Speaking of belief, Brooks is most compelling in that interview in his spiritual comments about the meaningful life and the central commitments of a life of purpose. He verges into the New Age and pastoral here, for instance when he describes the mountains of life and the false summit of ambition and ego in life’s first adult phase, and the looming mountain of dedication to “the big thing.” Or when he describes the four central life commitments, of family, vocation, community and philosophy/faith, commitments to oneself and others that he says he will explore in his next book. These observations were stripped, in the Charlie Rose format, of any reflection about Jewishness/Zionism. But Brooks has said that Israel made him gooey-eyed on his 12th visit there, and of course his son volunteered for the Israeli army, and neoconservatism was a philosophy of regime change that came out of the Jewish community to which he subscribed. He has been committed to a view of history that is as selfish and chauvinistic as Donald Trump’s.

Philip Weiss

Philip Weiss is senior editor of and founded the site in 2005-06.

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19 Responses

  1. pgtl10 on November 13, 2017, 3:43 pm

    And Iraq was Iraq and it didn’t work out. But at least it was a belief in a central progress.

    A disturbing quote because David does not see Iraq as a group of people with their own lives but as an experiment like they are lab rats. as long he believed he was doing the right thing who cares about people’s lives destroyed and devastated by an invasion?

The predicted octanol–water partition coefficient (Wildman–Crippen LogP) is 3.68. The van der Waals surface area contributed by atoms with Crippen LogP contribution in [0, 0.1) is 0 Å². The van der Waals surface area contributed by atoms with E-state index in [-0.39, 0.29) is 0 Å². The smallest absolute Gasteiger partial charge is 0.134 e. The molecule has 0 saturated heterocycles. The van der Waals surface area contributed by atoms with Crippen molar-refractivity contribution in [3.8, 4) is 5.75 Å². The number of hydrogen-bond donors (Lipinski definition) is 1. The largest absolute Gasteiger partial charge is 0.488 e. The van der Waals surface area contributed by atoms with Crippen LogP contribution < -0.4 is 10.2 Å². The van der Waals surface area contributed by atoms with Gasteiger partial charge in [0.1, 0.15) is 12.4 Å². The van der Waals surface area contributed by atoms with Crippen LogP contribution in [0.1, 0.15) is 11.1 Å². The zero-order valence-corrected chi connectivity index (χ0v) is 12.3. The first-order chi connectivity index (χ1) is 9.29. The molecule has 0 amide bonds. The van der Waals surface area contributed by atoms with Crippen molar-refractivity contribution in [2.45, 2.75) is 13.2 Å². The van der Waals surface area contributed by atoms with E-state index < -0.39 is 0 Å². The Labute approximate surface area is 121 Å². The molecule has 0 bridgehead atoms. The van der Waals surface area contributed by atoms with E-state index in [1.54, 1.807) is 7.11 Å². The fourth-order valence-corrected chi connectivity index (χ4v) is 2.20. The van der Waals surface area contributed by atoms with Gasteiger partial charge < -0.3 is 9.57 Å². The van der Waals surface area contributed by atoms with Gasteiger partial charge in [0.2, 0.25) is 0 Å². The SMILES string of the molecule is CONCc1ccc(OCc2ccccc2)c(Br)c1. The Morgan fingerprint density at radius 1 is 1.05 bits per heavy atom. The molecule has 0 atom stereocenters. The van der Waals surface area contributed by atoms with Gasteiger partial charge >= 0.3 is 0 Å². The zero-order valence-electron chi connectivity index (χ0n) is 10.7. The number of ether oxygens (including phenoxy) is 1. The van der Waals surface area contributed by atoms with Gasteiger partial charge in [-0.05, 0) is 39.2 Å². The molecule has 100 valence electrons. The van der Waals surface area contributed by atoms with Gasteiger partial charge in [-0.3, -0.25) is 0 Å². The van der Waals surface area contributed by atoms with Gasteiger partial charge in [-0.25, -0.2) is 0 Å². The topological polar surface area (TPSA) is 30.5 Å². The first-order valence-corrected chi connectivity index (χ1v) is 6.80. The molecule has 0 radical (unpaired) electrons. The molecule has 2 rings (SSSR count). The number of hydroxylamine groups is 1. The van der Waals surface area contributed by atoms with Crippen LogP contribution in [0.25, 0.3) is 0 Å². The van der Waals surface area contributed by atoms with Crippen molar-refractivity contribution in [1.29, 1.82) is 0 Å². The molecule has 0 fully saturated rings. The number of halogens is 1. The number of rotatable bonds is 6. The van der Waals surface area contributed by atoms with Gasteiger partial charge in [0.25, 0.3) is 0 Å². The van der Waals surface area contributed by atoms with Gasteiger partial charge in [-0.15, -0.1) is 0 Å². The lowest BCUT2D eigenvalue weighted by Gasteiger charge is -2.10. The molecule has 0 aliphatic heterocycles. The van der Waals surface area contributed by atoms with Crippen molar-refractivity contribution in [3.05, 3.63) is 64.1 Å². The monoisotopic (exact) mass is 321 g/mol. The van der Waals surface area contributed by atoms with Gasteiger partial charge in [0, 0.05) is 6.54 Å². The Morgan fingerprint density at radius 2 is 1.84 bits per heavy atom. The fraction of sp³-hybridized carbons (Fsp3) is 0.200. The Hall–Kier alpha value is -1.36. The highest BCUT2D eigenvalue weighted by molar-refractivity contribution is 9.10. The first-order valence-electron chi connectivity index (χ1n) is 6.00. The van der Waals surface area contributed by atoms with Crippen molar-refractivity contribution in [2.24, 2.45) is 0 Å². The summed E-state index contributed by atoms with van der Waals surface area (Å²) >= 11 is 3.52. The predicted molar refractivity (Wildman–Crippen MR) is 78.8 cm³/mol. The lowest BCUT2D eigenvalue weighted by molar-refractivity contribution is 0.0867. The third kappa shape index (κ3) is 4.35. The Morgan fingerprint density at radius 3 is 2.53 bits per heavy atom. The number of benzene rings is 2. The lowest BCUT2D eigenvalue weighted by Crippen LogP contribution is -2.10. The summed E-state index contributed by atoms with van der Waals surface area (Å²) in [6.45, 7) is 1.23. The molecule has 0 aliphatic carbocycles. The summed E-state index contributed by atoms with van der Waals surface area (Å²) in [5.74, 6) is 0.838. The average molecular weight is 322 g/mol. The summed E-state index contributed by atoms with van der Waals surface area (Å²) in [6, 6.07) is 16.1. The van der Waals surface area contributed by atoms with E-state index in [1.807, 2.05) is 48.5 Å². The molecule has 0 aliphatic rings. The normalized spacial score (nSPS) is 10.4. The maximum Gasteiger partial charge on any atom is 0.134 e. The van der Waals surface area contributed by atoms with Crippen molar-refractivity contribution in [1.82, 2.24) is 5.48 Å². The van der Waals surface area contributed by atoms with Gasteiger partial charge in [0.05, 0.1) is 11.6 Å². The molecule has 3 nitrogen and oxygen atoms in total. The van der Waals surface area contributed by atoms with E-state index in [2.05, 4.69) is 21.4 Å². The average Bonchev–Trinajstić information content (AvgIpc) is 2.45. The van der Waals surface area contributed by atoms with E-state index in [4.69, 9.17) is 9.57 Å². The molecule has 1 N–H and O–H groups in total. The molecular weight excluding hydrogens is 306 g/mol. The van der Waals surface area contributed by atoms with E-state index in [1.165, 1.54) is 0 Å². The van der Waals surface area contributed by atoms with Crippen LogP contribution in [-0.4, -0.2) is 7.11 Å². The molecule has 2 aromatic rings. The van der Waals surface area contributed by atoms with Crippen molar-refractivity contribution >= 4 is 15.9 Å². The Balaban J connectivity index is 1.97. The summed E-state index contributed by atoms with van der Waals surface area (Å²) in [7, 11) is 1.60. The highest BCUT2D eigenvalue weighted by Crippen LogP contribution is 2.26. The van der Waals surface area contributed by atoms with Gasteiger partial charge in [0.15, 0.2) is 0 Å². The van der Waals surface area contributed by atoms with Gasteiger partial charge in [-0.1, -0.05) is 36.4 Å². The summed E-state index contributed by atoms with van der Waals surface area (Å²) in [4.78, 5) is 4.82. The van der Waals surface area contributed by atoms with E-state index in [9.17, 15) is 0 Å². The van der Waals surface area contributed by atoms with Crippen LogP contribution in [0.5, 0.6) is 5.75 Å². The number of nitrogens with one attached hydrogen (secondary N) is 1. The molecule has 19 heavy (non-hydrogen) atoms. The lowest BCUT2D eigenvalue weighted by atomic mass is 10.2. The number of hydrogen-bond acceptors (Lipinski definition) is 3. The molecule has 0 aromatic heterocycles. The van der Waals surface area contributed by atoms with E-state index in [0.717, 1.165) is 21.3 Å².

Iraq was set back a century because of the US invasion. Iraqis lost their lives and guys like David act like it is no big deal. This indifference is narcissistic and psychotic.

    • chocopie on November 14, 2017, 12:35 am

      To him they’re not real people, I think. His thinking is limited.

      • eljay on November 14, 2017, 8:02 am

        Brooks thinks like a Zionist: People of his mindset…
        – are entitled to do unto others acts of injustice and immorality they would not have others do unto them; and
        – must not be held accountable for the (war) crimes they perpetrate, support or defend, especially if they (say they) desire “peace”.

        Brooks is a hateful and immoral person.

    • druid on November 14, 2017, 11:49 am

      And especially when he waxes poetic about the meaningful life, etc. What about the meaning of the lives of the millioin he and his ilk have extinguished. What a jerk!!!

  2. festus on November 13, 2017, 4:05 pm

    These people are completely insane.

    • Kay24 on November 14, 2017, 7:39 am